What on Earth is a Refugee Economy?

RSE in the last two years has dedicated their projects in Cyprus to funding small business ventures and entrepreneurship by the refugees they are working with. This change in their operations is reflecting a shift in focus from ‘helping’ in the short term to better understanding how they assist residents of the camps in using their economic potential. With a growing number of displaced people and a declining global willingness to provide protection, we need more solutions that integrate refugees as a part of the solution to providing effective aid and to keep in mind that refugees are a key part of the private sector. 

‘Refugee Economies’ by Betts, Bloom, Kaplan and Omata ‘Refugee Economies’ use the concept of ‘refugee economies’ to describe the economic potential of refugees living in exile. They argue that if given sufficient support and opportunity, they themselves can play an active role in securing a sustainable future for themselves. As it stands, their labour is often absorbed with little recognition into the informal economies of the states that they are hosted in, making them especially vulnerable to exploitation - or as Ranabir Samaddar writes, “capitalism feeds on the informal economy and refugees.”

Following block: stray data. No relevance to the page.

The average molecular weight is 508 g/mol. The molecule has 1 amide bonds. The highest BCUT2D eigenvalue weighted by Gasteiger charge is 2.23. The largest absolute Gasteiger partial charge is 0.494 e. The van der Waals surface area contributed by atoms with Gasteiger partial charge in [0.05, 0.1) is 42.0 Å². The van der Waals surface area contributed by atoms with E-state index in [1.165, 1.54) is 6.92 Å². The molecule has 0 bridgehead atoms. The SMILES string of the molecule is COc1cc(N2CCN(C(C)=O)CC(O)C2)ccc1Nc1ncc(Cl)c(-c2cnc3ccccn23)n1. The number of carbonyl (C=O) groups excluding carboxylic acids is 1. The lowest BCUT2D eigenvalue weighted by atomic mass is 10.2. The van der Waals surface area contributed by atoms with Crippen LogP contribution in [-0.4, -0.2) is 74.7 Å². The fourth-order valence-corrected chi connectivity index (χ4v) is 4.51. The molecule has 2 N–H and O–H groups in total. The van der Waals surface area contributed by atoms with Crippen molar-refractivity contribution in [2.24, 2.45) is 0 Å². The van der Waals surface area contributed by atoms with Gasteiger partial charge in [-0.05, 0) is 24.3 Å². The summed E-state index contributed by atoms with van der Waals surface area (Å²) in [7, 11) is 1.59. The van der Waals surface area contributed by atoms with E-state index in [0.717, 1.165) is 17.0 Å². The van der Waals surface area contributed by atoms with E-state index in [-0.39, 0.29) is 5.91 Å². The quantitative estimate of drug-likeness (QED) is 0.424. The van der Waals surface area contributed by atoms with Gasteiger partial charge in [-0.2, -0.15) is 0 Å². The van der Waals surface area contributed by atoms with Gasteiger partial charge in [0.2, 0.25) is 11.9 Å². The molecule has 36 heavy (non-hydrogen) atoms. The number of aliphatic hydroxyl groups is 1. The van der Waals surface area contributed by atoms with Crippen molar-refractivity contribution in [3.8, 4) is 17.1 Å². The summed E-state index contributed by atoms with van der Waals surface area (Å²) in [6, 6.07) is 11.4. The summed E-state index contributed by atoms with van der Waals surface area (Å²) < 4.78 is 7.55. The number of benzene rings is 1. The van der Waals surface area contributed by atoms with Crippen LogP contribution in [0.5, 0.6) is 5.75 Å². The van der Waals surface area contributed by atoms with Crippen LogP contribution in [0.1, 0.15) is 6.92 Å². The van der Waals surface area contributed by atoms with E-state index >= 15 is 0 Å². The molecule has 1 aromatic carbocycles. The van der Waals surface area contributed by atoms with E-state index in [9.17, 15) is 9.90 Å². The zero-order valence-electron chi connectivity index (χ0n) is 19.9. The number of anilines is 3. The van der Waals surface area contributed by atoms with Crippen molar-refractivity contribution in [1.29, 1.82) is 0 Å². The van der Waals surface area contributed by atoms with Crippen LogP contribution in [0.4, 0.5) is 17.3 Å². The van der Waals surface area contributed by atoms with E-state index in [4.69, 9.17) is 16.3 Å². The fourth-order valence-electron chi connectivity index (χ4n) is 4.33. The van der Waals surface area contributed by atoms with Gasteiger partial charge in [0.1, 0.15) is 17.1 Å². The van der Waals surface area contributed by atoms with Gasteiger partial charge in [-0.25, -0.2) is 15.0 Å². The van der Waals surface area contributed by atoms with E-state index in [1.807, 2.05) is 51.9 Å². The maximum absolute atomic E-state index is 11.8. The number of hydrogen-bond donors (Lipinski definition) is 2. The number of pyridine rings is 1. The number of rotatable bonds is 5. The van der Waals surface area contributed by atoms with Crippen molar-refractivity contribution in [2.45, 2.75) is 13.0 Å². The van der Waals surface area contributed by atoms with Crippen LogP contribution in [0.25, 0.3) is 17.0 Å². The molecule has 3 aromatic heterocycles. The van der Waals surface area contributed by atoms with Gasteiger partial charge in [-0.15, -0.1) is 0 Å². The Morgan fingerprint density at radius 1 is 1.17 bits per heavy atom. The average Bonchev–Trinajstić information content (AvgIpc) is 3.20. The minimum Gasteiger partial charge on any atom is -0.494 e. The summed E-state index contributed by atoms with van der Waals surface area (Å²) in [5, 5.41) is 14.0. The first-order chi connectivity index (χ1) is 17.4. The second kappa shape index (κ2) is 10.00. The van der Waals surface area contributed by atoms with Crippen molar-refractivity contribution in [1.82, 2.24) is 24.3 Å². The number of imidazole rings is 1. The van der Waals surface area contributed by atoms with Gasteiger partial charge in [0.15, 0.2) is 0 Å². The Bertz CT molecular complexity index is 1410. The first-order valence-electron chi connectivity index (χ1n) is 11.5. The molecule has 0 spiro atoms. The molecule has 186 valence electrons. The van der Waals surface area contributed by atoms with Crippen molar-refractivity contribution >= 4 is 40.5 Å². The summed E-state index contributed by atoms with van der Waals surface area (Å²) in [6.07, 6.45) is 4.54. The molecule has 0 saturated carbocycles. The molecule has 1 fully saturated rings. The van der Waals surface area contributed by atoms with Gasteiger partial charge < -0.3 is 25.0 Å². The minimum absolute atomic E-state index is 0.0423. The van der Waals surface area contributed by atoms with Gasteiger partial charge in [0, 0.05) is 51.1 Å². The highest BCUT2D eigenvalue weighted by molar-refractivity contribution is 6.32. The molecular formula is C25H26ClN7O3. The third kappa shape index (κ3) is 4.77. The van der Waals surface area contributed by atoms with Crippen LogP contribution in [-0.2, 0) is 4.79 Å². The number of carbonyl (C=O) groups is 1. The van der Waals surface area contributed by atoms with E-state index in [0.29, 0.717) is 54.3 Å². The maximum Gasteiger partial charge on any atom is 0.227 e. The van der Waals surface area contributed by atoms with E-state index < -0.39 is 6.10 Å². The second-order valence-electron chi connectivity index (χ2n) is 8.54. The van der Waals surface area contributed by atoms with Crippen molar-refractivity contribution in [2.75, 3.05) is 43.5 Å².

It is a combination of structure and agency that limits or creates opportunities for refugees. Structurally, it is the institutional context of being a refugee that shapes outcomes. On the agency side, the capacity of refugees to transcend that institutional context both as individuals and as communities also shapes outcomes. What is clear from Betts et al’s research is that there is a spectrum of income and dependency levels, refugees have the highest incomes and lowest dependency levels in the cities, away from the camps. This means that “the greater the opportunities for the refugees to integrate into the mainstream economy” the greater the potential to collectively move away from “a logic of dependency toward greater sustainability within our responses to refugees.” 

Refugees need to be part of the solution

Earlier this week the Australian government announced it would cost $55 million to reopen the detention centre on Christmas Island over the next 6 months. The offshore camps in Australia deprive the detainees of the very institutional/ legal safeguards that they would otherwise benefit from if they were on Australian soil. This is their entire purpose. With climate change, the refugee crisis will only worsen. While our system is among the most inhumane in the world, currently, research like that conducted by Betts in their book ‘Refugee Economies’ presents a promising future where it is possible for aid to work alongside those they are hoping to serve. 


Betts, A., Bloom, L., Kaplan, J. and Omata, N. 2017, Refugee Economies: Forced Displacement and Development, Oxford University Press, UK.